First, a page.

Pachsheel – The only way ahead
As we sift through the pages of the newspaper early morning while sipping the tea, or browse the internet or read news/messages on social media on the way to the office, certain content bother us more than anything else. The day doesn’t seem to be starting on the right note. What you read with eyes is detested by the mind. VOILENCE AND THREATS. THEFT AND CORRUPTION. ADULTERY AND RAPES. LIES AND DECIET. DRUNK DRIVING AND ACCIDENTS. TRAMPLING OF HUMAN RIGHTS. SUPERSTITIONS AND SORCERY. When on your way back home, you read similar stories with different people and locations. This time mind is not rattled, it is settled with the fact: this is how it is. By the time you reach home, your spouse has a different plan for you. After good night’s meal, you fall asleep to a dream.
We are all human beings and we are affected by the sight, by the touch, by the sound, by the smell, by the taste, by the thoughts. We are all human beings prone to errors, mistakes, felonies: unpleasant conduct taking over the pleasant conduct.
The point is how we can contribute positively towards the welfare of the mankind. And I am most certain – rather I am stubborn about this – that the Pachsheel is a first step towards it.
I take the precept not to engage in violence and threats to life, but practice loving kindness and respect everybody’s right to exist. Keeping oneself in others’ shoes may help solve the problem. Also, I am very sure that eating habits don’t make us violent or non-violent. For I have seen the strictest non-vegetarians behaving like the severest savages. The violence is in the mind and not in the food. But that should not be the reason to sacrifice innocent animals for merry making.
I take the precept not to engage in corruption or unethical possession of others’ belongings, but instead practice charity. Remember you bought a latest foreign brand expensive watch, and next morning you find it stolen. Very sad! Similarly we should not claim our right on the things not belonging to ourselves. Rather we can donate as much as we can. Bringing smile on others’ face invariably brings smile on one’s face.
I take precept not to engage in sexual misconduct, but will respect others’ physical dignity and exhibit bodily restraint. In todays modern, fast-changing, hot and happening times of social media, and internet on anything, anytime and anywhere, the momentary blithe is chosen over the lasting happiness. As people spend more time in workplace, on mobile, and remain away from each other, they tend to develop close affinity towards those with whom they spend more time. Rather new generation believes: jo paas hai woh khaas hai, kyonki Jo khaas hai woh kisi aur ke pass hai J. We must keep away this monster called attraction towards many. It is difficult to control the heart but slowly can be subdued.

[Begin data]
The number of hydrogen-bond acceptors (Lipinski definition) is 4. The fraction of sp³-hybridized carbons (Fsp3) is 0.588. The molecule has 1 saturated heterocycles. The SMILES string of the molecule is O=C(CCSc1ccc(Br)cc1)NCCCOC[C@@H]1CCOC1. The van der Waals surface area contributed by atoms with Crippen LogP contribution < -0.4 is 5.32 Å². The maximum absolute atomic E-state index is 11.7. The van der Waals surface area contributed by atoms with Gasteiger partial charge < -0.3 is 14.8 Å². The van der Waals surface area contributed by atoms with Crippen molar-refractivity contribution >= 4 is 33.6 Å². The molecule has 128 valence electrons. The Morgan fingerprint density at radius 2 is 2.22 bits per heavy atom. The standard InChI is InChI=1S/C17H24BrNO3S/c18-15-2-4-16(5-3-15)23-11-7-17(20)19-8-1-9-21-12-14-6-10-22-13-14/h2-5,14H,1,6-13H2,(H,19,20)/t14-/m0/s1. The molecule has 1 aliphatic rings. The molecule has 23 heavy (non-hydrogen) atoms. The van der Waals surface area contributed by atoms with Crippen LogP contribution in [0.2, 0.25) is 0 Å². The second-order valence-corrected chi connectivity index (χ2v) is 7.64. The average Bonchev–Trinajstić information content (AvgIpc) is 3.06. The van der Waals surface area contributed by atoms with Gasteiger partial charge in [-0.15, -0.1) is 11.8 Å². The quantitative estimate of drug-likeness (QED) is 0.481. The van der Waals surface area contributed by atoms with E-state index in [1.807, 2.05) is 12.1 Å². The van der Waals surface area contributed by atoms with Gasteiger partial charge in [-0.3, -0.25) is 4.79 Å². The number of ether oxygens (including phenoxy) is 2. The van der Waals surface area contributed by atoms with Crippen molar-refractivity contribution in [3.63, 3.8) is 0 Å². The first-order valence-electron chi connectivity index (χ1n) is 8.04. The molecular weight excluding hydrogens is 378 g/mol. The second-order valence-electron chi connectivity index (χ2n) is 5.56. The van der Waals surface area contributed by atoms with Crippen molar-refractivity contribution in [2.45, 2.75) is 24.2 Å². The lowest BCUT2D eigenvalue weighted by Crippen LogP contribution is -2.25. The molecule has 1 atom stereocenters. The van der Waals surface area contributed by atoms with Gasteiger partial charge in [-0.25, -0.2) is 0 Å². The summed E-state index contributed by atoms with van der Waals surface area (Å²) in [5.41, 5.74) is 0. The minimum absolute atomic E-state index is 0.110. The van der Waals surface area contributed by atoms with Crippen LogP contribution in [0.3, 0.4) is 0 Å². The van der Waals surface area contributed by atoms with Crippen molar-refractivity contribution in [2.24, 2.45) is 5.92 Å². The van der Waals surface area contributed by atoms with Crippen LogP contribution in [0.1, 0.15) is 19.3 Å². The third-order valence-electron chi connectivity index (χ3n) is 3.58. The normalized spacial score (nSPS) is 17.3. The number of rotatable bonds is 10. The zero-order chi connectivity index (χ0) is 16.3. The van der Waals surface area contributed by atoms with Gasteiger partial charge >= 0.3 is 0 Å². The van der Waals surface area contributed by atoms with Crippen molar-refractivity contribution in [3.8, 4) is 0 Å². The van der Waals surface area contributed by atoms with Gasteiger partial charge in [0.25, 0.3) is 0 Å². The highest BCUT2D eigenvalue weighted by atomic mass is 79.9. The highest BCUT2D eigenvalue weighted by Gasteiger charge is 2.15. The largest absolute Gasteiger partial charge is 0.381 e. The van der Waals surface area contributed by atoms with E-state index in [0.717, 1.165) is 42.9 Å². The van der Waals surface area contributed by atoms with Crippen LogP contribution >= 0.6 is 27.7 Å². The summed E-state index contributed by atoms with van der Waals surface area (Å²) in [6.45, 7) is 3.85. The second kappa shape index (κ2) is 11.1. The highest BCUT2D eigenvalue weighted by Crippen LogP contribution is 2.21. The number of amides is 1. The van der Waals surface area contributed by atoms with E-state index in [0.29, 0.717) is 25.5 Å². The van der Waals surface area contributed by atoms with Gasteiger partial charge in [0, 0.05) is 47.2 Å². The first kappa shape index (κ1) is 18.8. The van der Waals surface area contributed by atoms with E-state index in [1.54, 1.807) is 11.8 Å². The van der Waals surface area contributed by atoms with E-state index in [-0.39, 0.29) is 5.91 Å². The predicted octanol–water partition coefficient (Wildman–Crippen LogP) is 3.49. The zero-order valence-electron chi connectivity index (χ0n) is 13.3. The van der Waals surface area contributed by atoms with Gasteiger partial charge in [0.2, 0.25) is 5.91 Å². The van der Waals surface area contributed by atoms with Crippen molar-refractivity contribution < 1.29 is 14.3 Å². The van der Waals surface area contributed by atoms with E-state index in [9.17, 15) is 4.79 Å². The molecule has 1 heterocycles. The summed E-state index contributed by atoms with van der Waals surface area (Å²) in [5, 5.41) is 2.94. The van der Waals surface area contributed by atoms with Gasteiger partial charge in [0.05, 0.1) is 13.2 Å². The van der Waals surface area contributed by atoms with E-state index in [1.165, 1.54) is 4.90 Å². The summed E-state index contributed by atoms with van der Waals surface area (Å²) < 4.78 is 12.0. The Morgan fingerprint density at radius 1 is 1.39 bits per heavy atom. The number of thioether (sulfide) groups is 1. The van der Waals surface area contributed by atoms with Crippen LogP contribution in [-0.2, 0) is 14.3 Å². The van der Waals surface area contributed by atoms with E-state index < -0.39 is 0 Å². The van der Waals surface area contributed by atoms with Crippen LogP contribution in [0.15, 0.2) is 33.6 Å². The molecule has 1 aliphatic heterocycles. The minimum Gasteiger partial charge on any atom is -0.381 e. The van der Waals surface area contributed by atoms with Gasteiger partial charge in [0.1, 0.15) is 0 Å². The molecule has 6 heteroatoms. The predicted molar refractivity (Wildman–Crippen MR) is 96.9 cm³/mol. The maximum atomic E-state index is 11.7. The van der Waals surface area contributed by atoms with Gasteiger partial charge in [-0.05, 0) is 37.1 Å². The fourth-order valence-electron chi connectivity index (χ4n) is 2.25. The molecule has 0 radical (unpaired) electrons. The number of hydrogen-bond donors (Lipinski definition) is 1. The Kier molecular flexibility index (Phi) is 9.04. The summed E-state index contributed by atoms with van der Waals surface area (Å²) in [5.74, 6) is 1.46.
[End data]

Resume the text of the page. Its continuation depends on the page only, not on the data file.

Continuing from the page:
I take precept not to engage in lies, but speak the words that are true and harmless. Well, things are easier said than done. We lie, manipulate, misinform, misstate, misreport. We do all these either to earn benefit or stop loss. The Lord Buddha once told Rahula not to lie even as a joke, long before the western world could think of making the lie a sin. The question: Is absolute honesty possible today? For example, you are going out on a date, and someone from your family asks where are you going? What do you say? If you are a son, probably it wouldn’t matter much. What if you are a daughter? This I leave it to you: whether being absolutely honest will help or harm.
I take precept not to take drugs or intoxicant, but engage in acceptable social behavior. Drugs and Drinks destroy families and incur financial losses. Drinking doesn’t take away your sorrows as is traditionally believed. But it does take away your happiness most assuredly.
As we become more and more desirous of less and less desirable, happiness becomes less and suffering follows more. Now what if you have broken one or more of the above. Except for murders, serious sexual offences, frauds, conspiracies, and denial of liberty, equality and fraternity, for which law will takes its own course—as you sow, so shall you reap—, otherwise no problem. As I said before, it is ok to err. We need to think where we went wrong, retrospect, apologize, and move on. Don’t dwell too much into guilty conscious. It destroys.
No matter how much philosophical depth you achieve in life, no matter how many degrees you earn, no matter how knowledgeable or influential you become, no matter how rich you become, if you haven’t tried leaving the good life, you haven’t really lived. You do meditation, practice mindfulness, do yoga, perform rites and rituals, drink Ganges water, do worship, go to pilgrimage, be in solitude or solitary confinement, the whole point is to be aware, to be awake, to be alert so as to avoid unpleasant behavior. It indeed does matter how you mind the mind because you cannot mind the mind without minding the mind mindfully. And mind it!
Alas! In the morning, you are woken up to the reality out of your dream by the crooning of the song “nashe si chad gayi” by your child as s/he prepares to get ready to the school. Same reality. Different day. This is how it is: Suffering is the first noble truth. Don’t worry, there are three more!
Headless implementation and mindless execution of demonetization will hardly help achieve corruption-less society and cashless economy. Because the problem lies in the mind, not in the money. When the mind is corrupt, everything else is corrupt. What we need is the reform of the mind. And I think the BuddhaDhamma (it closely resembles with the practices of Indus Civilization) is the probable answer.
By the way, never let others’ impressions of you affect you in any ways. If you let that happen, you are not living your own life but living the life others want you to live.
Wishing good life to All, Ajitkumar Nandagawali